Cerebral Palsy

The Cerebral Palsy Gym Session

Getting in the gym with Cerebral Palsy should not be scary. In fact, I love the gym and when I have the CP problem – the gym is the place that I go to. So I decided to share my Cerebral Palsy gym session secrets. I’m going to try cover a lot of ground in a small amount of words – so if you have any specific questions, please either leave comments or message me directly.

Myth Busting

Cerebral Palsy Gym Session

Working in the gym will not increase the spasticity in your muscles. 

All gyms have a legal responsibility to be accessible and cater for disabled people. 

You can OVER stretch your muscles – so be careful.   

The Cerebral Palsy Gym Session Golden Rules

Cerebral Palsy Gym Session

  1. Work the legs – one of the keys to a good Cerebral Palsy gym session is to include exercises that work your legs.
  2. Get out of your chair.
  3. Always try and work the bad side!
  4. Don’t be scared of free weights.
  5. Always go for less weight and better form.

This is a variation of the session that I would do myself. If you want to lose weight, tone up or get stronger, this session will help you on the way to achieving those goals.

The Warm Up


Following gold rule #1 (work the legs), I like to start the warm up with 10 minutes on the recumbent bike. Recumbent bikes are easier to mount then regular gym bikes so you should be able to transfer to and from your chair easily. If you’re not use to cycling, just try and turn your legs over. No need to go crazy.

The Mat


The mat is the place where you get into gold rule #2. You can get out onto a mat and perform all kinds of exercises that will increase your range of motion and help iron out wrinkles in those naughty muscles.

Here is what I do in my Cerebral Palsy gym session:


Lateral leg raises – lie flat on the mat, raise your legs and then slow extend one leg at a time. Do 5 on each leg.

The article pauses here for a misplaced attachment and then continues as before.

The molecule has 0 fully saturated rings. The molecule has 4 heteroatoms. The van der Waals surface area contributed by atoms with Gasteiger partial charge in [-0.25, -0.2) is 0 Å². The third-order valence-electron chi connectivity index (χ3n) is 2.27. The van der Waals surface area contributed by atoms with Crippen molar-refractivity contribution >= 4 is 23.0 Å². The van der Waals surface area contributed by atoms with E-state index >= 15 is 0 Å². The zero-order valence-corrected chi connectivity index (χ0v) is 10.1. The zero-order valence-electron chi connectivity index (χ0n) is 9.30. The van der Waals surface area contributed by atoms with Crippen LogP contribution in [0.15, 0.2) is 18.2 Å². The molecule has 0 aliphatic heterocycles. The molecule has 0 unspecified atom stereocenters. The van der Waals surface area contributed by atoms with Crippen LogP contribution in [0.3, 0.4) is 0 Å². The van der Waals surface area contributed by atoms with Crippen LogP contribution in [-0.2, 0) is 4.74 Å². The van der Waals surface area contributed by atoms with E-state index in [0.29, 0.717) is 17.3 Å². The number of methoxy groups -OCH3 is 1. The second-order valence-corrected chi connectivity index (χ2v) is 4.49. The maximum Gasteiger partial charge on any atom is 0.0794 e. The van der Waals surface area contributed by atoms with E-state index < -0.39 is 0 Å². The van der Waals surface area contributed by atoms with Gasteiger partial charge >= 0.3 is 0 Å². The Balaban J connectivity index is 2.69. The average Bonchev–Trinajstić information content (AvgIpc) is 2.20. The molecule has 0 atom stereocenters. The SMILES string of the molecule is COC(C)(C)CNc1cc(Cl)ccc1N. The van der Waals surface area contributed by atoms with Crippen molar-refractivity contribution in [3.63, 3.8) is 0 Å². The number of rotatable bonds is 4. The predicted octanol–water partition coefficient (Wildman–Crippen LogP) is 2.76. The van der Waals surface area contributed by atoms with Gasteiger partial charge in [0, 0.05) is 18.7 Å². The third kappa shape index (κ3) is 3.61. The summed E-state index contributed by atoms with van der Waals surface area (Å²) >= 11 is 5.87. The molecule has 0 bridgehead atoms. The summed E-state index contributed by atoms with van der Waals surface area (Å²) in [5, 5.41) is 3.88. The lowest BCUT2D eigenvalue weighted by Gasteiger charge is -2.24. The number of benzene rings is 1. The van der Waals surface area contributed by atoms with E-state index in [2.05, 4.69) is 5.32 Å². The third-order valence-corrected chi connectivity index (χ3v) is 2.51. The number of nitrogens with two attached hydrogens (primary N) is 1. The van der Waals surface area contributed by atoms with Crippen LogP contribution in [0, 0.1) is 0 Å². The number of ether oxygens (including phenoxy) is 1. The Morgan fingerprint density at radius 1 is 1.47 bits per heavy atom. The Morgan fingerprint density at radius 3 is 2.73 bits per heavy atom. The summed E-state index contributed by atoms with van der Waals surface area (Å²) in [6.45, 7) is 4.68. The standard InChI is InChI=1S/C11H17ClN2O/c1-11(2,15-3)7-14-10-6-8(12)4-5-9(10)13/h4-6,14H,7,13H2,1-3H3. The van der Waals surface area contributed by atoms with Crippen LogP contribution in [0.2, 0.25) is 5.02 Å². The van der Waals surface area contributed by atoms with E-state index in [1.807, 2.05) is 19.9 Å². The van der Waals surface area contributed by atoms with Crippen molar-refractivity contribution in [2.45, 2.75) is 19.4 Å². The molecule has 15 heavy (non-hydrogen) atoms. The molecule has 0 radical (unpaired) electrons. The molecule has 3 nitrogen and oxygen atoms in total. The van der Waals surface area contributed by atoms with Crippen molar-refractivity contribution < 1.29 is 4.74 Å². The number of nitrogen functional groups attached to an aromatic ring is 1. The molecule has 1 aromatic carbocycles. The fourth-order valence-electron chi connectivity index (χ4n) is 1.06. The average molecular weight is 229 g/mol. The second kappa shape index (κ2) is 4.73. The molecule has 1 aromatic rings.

Butt Clenches – lie on your side and pull your knees close to your chest – then slowly raise one knee off the other. Do 5 on each side.

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Wing stretches (use a theraband) – take the band in both hands and put it behind your head, then stretch out your hands as far as they will go. Hold that position for about 10 seconds and then rest. Repeat 4 times. If you have a bad side, then I suggest trying to work it by holding one side of the band with your good hand and pulling with less mobile hand. No matter how limited the movement might be – some movement is better than none – golden rule #3

You can buy a  Theraband pack here.

Shoulder Conditioner


If you can stand, then do stand for this. If not try kneeling so that your bum is in the air. Your going to need dumbbells for this – so if you have gripping problems – consider using these Active Hands gripping aids – they’ll help you.

Whether your ambulant or use a wheelchair, this shoulder conditioner should be in your Cerebral Palsy gym session.

One of the keys to this exercise is to get a good range of movement. So do not worry about the weight of the  dumbbells – I’d start on 2.5kg to begin with. You can always add weight later.

  1. 6 x lateral raises – hold the dumbbells with the back of your hands facing outwards and raise them up to the top of your chest.
  2. 6 x bicep curls – try not to swing your arms.
  3. 6 x shoulder presses – try and keep your elbows level with level with your shoulder line.

If you are hemiplegic try and do all these exercises, no matter how limited the movement might be. If you are hemiplegic, change the shoulder press for a raise. Try and raise the dumbbell as high as you can, do this one arm at a time.

Rest for 2 minutes between sets and repeat 3 times.

If you can – try going on the rower for 15 minutes to finish. You want to going along at no more than 27 strokes per minute. Remember to try and keep both sides of your body even and use a gripping aid if you need to.

Why Trust Me?

I’ve been a competing para sport since age of 11. I have competed as wheelchair sprinter internationally for Great Britain all over the world. I also have a degree in sports science and have worked with many disabled athletes over the years.



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